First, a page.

Exploring Microsoft Data Explorer

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A new beta release this week from Microsoft is Data Explorer.  There are two flavors of this light-weight ETL tool – desktop application or cloud-based tool.  Shown below is the header part of both editions.

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The team released both CTP versions of the product along with a number of samples to get you started.

What is Data Explorer?

Data Explorer is a data mashup tool.  To use it, you identify and configure various data sources, clean the data, merge it together and then package it up for consumption by whatever client you are using, i.e. PowerPivot, Excel, etc… The opening ‘pick data’ screen is shown below.

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After you add data, then you ‘clean it’ as shown below.  The tools (or menus) are context-sensitive, i.e. when you click on different areas or data types on the mashup, the appropriate tools appear after you click the ‘more tools’ button on the top right of the interface.

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How do you work with DE?

After you download and install Data Explorer locally, you can also launch it from the start menu or from inside of Excel 2010.  Shown below is the update to the Excel toolbar which includes two buttons, one to open and one to import data into Data Explorer.

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In this beta release, importing data is restricted to importing data from an existing DE mashup, as shown in the screen below.

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The provider name is Montego (the product code name) as shown below.

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Of course when you are working in either the desktop client or the web client for DE, you can save and optionally publish your mashup.  The publish screen is shown below.

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What are the scenarios to use Data Explorer?

The idea here is to expose classic ETL (Extract, Transform and Load) technologies to a non-technical user.  The interface is designed to look like an Office ribbon.  As mentioned, the interface is also context-sensitive, i.e. where you click or what you are working on shows a particular to that item, an example list of tools (for a tabular object) is shown below.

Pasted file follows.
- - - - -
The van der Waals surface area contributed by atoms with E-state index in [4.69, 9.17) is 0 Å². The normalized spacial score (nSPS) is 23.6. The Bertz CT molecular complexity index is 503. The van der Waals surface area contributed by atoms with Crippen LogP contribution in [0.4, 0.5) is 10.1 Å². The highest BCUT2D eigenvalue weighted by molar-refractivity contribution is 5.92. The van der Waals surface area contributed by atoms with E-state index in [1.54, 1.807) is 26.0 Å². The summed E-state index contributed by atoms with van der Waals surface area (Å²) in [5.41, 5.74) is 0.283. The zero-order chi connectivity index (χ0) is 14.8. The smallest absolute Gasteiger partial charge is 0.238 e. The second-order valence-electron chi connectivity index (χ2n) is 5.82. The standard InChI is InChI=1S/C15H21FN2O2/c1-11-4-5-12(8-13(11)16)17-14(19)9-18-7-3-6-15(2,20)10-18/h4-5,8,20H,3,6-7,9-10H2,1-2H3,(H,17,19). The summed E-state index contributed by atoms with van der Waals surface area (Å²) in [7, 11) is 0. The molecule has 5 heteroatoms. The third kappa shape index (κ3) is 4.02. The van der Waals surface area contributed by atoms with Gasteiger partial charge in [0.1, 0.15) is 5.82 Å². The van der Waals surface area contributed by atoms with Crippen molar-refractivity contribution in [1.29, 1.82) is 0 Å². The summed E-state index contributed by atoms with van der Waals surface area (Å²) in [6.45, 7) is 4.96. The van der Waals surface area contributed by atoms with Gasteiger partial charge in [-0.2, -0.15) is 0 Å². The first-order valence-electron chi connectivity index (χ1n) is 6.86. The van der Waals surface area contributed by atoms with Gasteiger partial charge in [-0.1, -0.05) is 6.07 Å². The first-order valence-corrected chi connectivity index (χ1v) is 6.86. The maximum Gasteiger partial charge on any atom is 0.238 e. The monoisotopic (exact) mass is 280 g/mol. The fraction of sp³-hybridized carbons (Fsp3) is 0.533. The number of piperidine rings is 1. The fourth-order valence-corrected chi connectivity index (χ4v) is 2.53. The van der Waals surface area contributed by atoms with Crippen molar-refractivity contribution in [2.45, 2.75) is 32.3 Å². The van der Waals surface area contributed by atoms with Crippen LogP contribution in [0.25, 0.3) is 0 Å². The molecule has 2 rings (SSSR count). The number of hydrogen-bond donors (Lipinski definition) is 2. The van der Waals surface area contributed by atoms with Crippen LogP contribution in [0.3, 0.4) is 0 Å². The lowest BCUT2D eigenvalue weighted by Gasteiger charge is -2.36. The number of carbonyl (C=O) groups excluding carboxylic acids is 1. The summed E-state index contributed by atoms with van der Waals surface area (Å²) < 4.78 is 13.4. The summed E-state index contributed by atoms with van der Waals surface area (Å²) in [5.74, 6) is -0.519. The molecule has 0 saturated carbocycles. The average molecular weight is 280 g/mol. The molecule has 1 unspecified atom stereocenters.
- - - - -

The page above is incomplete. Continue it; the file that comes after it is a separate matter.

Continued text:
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The user can mashup data from all of the types of sources included, i.e. relational, RSS, SharePoint, files, etc… and then clean it up so that it is more meaningful.  Then the result can be packaged and sent for consumption by any type of data viewer that can consume one of the output formats produced, for example OData reader, PowerPivot, Excel, etc…

What features are interesting?

The flexibility of working with the mashed-up data seems useful to me.  You can import, export, publish, snapshot and extend your mashups.  Also I am happy to see a pretty broad variety of data sources well-organized into the three categories – Connect (Data), Files (Files) and Input (Direct Copy or just type info).  I think these support the business analyst user well.  I tried out many of the input formats and they all seemed to work just fine – SQL Server Data, SQL Azure data, Windows Azure Data Market data, RSS feed, website data, CSV files, direct text input and formula-generated input.

The UX, exposing only those clean-up tools that are appropriate seems pretty well-designed and intuitive to me.

In addition to clicking to explore and/or clean up data, there is an included Data Explorer formula-language (similar in format to Excel formula language).  You can type directly in the formula toolbar as shown below.

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Also here is a blog post with more info on how formulas work in Data Explorer.  Shown below is an example of generating a list of numbers using the List.Numbers formula.

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Another part of the UX that I really like is the ability to click on any phase of the data transformation pipeline (as highlighted in the screen shot below) and to be able to view the data when it was in that state.

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I also tried out the statistical sampling functionality.  These tools are shown below.  Admittedly these tools are very light-weight, however for what is there, the tools are pretty discoverable and easy-to-understand.

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Another thing I tried out is the Merge functionality. Shown below, it helps the user to ‘join’ data in a simple interface.

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Your published feed can be accessed via a number of formats, such as CSV, Excel, a DE mashup or an OData feed – show below is sample published mashup output.

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What seems to be missing?

I would like to see the ability to branch in the data transformation flow.  I am not sure if the team has this in mind yet, but it seems like a natural enhancement.

What seems to be poorly implemented?

Although the web-edition seems to work ok in IE, I experienced much crashing when trying to use it in Google Chrome.  The product team verified that they are “focusing on IE functionality at this point in the release cycle.”

What are the next steps?

The DE team published a bunch of scenarios to try out on their team blog – here.  This is a first beta release and I look forward to the maturing of this interesting product.  I’d be interested to hear from others who are trying it out too.  What are your thoughts?

One thought on “Exploring Microsoft Data Explorer

  1. Pingback: Fun With Big Data Using the Microsoft “Data Explorer” Pt. 1 « The BlendersUX Blog

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